Big Lots, Inc. (NYSE:BIG) CEO Steven Fishman is the latest in a line of several major players being probed by the Securities and Exchange Commission. Today, the question many are asking is whether there will be more major Wall Street players facing the SEC.

big lots logo

The agency is investigating Fishman’s $10 million sale of company stock, which happened right before Big Lots, Inc. (NYSE:BIG) announced major corporate news that dropped the price of its stock in March. The Wall Street Journal cites an anonymous source with information about the SEC investigation.

On Tuesday a spokesperson for the discount retail chain said Fishman decided to retire so that he could spend more time with his family. Big Lots, Inc. (NYSE:BIG) said it’s a coincidence that his departure came on the same day that an SEC investigation into one of his trades earlier this year was announced. The chain also said the SEC had not contacted them in regards to the investigation, prior to Fishman announcing his plans to retire.

Fishman apparently sold off $10.3 million of his company stock in March, just before the company’s first quarter ended. Then, toward the end of April, Big Lots told investors that sales were slumping, which dropped shares of the stock almost 25 percent in just one day. If Fishman had not sold his stock until after that news had announced, he would have pocketed a mere $2.4 million instead of the $10.3 million he received for selling early. There’s now a lawsuit filed by shareholders in Ohio, who said they were misled about the company’s finances.

Last week, The Wall Street Journal published an extensive analysis of major trades made by corporate executives that ended up being largely in their favor and that happened not long before bad news about the company hit. The Journal looked at sales by more than 20,000 executives and discovered that more than 1,000 of them traded their own company’s stock in the week before their company announced negative news.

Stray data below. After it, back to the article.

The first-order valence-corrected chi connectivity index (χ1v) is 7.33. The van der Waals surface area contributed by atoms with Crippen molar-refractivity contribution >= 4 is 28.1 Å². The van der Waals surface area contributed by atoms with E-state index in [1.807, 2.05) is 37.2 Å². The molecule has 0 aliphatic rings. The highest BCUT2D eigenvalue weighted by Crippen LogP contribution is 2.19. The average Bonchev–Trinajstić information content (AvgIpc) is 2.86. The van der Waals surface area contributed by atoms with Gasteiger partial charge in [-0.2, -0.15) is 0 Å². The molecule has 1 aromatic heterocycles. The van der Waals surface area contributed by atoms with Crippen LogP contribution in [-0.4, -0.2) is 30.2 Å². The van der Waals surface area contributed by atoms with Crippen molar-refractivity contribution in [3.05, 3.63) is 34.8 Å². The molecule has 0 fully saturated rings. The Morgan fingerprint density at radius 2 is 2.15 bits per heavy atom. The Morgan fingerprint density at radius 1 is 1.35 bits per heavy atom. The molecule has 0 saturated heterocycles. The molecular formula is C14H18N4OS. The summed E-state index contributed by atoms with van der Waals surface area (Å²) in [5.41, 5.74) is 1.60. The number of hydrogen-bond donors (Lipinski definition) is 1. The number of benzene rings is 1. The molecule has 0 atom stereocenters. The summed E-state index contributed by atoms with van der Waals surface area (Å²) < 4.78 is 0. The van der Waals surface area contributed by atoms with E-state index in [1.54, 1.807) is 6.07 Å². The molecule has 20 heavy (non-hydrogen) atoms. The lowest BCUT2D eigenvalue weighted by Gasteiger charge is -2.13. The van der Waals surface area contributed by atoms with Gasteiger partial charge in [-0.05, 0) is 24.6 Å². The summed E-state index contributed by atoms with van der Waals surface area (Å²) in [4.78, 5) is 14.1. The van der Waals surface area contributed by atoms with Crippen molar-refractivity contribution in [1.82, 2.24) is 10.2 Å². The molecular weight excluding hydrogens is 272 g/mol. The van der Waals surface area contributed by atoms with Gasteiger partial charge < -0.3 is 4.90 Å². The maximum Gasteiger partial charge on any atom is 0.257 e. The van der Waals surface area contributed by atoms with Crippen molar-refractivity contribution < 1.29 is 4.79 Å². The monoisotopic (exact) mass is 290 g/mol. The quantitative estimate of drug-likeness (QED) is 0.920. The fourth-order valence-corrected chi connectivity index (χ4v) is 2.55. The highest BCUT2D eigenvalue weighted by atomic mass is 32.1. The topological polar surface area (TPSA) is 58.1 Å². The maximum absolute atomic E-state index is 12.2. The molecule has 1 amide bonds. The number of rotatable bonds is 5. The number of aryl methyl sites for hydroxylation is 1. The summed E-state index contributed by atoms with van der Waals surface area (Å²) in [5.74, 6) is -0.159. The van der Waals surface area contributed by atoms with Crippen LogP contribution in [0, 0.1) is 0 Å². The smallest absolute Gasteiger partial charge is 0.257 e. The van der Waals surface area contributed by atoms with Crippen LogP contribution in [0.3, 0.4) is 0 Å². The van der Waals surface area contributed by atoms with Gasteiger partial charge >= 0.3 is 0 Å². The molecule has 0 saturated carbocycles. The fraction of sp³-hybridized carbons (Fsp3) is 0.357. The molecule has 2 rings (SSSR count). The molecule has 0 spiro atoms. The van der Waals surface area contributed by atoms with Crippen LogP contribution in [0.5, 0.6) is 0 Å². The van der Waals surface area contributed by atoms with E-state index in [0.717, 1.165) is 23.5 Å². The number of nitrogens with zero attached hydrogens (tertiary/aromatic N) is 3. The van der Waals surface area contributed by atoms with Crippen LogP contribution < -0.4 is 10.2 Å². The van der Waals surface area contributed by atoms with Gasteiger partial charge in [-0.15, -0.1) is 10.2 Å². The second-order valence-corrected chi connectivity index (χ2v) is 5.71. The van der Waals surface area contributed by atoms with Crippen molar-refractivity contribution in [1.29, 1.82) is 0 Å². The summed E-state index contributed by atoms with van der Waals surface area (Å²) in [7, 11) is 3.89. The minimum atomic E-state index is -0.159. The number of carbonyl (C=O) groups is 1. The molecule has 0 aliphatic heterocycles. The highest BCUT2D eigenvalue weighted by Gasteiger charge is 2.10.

ValueWalk has also extensively covered investigations in which other major Wall Street players are being probed. As we reported last week, SAC Capital is facing some heat right now as the SEC prepares to file a civil fraud case against it in connection with an ongoing case involving insider trading. That suit is connected with the arrest of former SAC trader Mathew Martoma, who has been accused of advising SAC’s Steve Cohen to trade the hedge fund’s shares of a pharmaceutical company’s stock shortly before bad news about a drug trial was announced.

On Tuesday ValueWalk also reported that the SEC is considering delisting all of the Chinese companies involved in a fraud investigation if no agreement is reached. This came after the SEC filed a formal administrative complaint against the Chinese affiliates of five major accounting firms.